An Enthusiast’s Guide To Rum Types

Rum’s place in American drinking history predates the country’s founding. Rum was essential in Colonial times, both for trading and for getting drunk. When the country was young, whiskey hadn’t yet made its mark. Rum, hard cider, and imports remained.

Producers use classic rum-making procedures and a variety of mixing and aging techniques to make rum today. Given its global impact, it’s crucial to understand rum, how it’s created, and the numerous varieties available.

How Is Rum Made?

Rum is a beverage produced from sugarcane byproducts, usually juice, syrup, or molasses. After Christopher Columbus introduced sugar cane to the Caribbean, slaves consumed most of the molasses. Even then, they didn’t know what to do with all the garbage until someone suggested making alcohol.

Modern rum is generally manufactured by fermenting sugar cane juice, yielding a concentrated syrup, or fermenting molasses. Climate and soil affect the final rum taste, therefore rum made from Barbados molasses will taste different from rum made from Dominican molasses, even if distilled at the same site and using the same procedure. Most rum distillers utilize molasses, but not all are equal.

Distilleries have a few fermentation options. If they use natural fermentation, sugar will sit in open vats while air yeasts transform it into alcohol. Larger organizations often utilize pre-determined yeast strains to regulate the fermentation process.

Distillers have a low-alcohol product after fermentation (sometimes called the low wines). It’s not rum yet, but it will be after distillation, which separates alcohols from fermenting liquid.

Fermentation and distillation aren’t the only rum-making variables.

Copper or steel continuous or pot stills are used for distillation. These are the two primary types of stills. Distillers can utilize one or both types. Depending on the kind of rum, it may be distilled twice, increasing the alcohol. As with every other distillation step, this option will alter the rum’s taste.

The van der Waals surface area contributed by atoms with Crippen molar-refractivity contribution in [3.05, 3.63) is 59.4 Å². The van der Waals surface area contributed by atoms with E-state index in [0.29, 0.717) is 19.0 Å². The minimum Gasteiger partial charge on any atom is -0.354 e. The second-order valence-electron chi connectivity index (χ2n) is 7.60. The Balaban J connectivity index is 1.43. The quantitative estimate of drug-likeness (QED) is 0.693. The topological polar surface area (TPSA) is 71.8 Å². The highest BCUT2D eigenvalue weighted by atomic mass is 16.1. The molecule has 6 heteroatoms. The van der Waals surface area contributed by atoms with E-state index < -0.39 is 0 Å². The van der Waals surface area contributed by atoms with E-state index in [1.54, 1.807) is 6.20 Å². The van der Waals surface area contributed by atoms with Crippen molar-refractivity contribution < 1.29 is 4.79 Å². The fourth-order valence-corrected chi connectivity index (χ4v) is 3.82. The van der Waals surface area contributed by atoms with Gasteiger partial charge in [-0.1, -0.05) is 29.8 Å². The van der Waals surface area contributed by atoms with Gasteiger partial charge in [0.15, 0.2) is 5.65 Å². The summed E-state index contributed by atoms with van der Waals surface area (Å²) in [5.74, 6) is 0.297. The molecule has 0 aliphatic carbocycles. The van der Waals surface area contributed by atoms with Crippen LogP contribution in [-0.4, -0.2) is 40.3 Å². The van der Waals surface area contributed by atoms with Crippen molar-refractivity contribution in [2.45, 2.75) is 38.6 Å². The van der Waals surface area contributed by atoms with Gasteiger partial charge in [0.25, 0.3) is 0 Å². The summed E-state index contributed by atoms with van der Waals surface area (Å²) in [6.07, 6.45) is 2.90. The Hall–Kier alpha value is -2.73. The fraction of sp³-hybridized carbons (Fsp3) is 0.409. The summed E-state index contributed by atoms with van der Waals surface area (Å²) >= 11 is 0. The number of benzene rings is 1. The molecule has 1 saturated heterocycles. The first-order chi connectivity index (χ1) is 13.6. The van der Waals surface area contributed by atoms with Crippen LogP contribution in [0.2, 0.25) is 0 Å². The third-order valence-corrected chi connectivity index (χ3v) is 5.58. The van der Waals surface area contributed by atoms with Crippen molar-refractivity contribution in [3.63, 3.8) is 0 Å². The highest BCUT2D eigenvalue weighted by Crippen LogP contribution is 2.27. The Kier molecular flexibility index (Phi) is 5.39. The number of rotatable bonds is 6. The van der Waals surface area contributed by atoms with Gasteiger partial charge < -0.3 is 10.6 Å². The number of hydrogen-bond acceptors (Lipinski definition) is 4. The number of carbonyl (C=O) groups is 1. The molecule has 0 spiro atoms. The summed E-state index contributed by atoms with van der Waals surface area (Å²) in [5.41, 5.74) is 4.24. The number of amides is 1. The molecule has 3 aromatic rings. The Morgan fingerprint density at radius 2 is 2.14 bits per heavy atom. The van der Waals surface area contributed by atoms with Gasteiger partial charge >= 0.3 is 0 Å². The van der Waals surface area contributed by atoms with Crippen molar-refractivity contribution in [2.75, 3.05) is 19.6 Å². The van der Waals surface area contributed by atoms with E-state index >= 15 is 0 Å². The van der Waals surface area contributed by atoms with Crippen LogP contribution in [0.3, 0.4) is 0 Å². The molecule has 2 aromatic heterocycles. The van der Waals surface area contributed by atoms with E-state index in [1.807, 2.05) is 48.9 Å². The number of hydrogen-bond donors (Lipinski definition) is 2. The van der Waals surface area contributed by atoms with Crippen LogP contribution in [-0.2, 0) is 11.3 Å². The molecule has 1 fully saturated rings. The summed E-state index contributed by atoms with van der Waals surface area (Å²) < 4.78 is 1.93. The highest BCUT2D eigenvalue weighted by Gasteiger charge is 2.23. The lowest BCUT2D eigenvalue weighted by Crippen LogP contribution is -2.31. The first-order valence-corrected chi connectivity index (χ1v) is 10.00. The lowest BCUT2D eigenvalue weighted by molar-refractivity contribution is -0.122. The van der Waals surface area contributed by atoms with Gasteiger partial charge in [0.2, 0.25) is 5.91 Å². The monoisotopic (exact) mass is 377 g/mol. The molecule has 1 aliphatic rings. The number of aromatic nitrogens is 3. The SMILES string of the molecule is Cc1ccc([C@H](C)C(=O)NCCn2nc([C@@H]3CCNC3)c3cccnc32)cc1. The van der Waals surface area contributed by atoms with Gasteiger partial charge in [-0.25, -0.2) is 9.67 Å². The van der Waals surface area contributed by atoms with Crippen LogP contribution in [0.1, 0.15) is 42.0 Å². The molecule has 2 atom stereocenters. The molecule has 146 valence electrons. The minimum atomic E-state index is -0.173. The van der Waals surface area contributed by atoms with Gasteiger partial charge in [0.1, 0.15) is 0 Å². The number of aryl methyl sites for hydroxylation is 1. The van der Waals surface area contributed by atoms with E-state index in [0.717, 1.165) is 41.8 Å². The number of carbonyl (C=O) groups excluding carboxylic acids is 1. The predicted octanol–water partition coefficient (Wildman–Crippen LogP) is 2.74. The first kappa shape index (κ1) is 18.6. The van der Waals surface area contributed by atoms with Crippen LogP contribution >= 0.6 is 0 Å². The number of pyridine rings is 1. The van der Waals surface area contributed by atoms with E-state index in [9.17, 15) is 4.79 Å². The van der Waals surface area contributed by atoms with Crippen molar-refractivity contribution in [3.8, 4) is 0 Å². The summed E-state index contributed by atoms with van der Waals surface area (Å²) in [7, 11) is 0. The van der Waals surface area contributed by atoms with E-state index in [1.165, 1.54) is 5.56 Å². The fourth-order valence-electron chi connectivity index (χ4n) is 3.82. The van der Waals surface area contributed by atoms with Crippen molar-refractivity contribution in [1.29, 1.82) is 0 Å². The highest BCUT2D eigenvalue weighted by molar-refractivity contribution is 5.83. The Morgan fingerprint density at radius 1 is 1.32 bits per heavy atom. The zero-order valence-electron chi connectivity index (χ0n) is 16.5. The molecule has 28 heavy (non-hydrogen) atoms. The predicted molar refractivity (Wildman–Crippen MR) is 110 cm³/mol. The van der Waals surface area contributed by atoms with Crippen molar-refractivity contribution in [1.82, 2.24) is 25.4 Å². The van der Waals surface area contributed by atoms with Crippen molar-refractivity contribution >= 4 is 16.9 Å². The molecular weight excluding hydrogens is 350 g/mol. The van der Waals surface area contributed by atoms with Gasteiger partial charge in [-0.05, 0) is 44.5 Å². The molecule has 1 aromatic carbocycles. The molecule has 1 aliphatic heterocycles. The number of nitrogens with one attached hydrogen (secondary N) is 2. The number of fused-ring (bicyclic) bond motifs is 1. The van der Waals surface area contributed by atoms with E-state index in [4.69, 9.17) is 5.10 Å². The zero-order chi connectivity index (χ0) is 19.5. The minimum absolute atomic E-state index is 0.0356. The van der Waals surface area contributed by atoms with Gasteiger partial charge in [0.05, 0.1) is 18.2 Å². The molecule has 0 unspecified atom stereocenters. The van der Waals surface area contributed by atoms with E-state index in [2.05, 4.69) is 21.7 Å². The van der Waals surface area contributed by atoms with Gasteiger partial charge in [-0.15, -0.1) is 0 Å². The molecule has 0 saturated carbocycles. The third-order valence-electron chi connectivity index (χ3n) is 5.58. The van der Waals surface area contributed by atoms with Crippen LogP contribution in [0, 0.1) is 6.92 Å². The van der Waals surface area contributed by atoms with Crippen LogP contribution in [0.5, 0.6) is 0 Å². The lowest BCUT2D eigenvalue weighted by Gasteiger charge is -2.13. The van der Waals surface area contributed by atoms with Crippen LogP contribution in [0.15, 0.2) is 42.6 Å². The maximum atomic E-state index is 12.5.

Rum-making factors don’t end there. aging follows distillation (or the lack thereof). Distillers might release unaged products or age them in barrels (sometimes as little as a few weeks and sometimes as much as twenty or thirty years).

Various Rums

These are best kinds of rum you will get in the market:


You recognize it from mojitos, swizzles, and other umbrella beverages. White, light, or silver rums have the mildest flavor and are matured for three to six months in tropical climes or up to a year in colder areas. Unlike other rums, white variants are distilled in stainless steel barrels, thus they give the simplest rum experience.

Gold, Aged

Both varieties of rum appear similar, so it’s crucial to know which one you’re purchasing. An aged rum will have a golden or amber tint from its barrels. There are aged dark rums also. Gold rum can be aged, although its color is generally added.

Expert says caramel is commonly added to aged rums to “correct” the color and deepen it, giving the rum an older aspect. “Other old rums are charcoal-filtered to eliminate color and bottled clear.”

Aged rum has a deeper flavor, whereas gold rum is smoother and has more to offer than white rum.


Don’t forget molasses. Now things grow heavier. Dark rums are usually double-distilled and most closely resemble Scotch or brandy. Blackstrap rum is a rich rum with complex aromas. No of the quality of your black rum, sip it like whisky.


Adding spices or tropical ingredients like coconuts to rums manufactured from molasses or sugarcane syrup has become fashionable. The taste may boost the sweetness or add spice and depth to the rum.


Only in the French Caribbean is Rhum Agricole prepared from sugar cane juice, not molasses. Rhum production has the tightest standards, down to distillation time, making it the most consistent form. Rhum’s sugar cane sweetness is robust, but it also has a lovely grassiness.


Feeling warm? Overproof or high-proof rum ranges from 50 to 75.5% ABV, depending on national requirements. Don’t fire. Don’t cook with. No “GO” Overproof rums can be used in cocktails if the ABV is low. As ABV rises, use less rum.

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